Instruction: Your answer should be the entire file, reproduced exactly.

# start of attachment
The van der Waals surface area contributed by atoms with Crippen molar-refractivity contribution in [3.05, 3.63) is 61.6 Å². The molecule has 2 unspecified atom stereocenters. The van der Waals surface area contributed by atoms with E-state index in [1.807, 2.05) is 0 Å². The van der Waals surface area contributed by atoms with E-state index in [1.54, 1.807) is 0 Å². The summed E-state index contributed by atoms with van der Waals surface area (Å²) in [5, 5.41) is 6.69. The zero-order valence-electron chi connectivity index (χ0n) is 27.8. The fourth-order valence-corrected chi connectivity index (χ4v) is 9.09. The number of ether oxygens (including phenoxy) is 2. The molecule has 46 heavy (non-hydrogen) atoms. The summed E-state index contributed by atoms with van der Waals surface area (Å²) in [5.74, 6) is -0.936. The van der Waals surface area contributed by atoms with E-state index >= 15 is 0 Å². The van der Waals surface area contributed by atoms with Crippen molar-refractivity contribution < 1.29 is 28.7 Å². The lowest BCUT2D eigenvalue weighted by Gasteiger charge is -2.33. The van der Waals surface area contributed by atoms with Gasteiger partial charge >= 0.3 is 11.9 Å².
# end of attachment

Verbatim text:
The van der Waals surface area contributed by atoms with Crippen molar-refractivity contribution in [3.05, 3.63) is 61.6 Å². The molecule has 2 unspecified atom stereocenters. The van der Waals surface area contributed by atoms with E-state index in [1.807, 2.05) is 0 Å². The van der Waals surface area contributed by atoms with E-state index in [1.54, 1.807) is 0 Å². The summed E-state index contributed by atoms with van der Waals surface area (Å²) in [5, 5.41) is 6.69. The zero-order valence-electron chi connectivity index (χ0n) is 27.8. The fourth-order valence-corrected chi connectivity index (χ4v) is 9.09. The number of ether oxygens (including phenoxy) is 2. The molecule has 46 heavy (non-hydrogen) atoms. The summed E-state index contributed by atoms with van der Waals surface area (Å²) in [5.74, 6) is -0.936. The van der Waals surface area contributed by atoms with E-state index >= 15 is 0 Å². The van der Waals surface area contributed by atoms with Crippen molar-refractivity contribution < 1.29 is 28.7 Å². The lowest BCUT2D eigenvalue weighted by Gasteiger charge is -2.33. The van der Waals surface area contributed by atoms with Gasteiger partial charge >= 0.3 is 11.9 Å².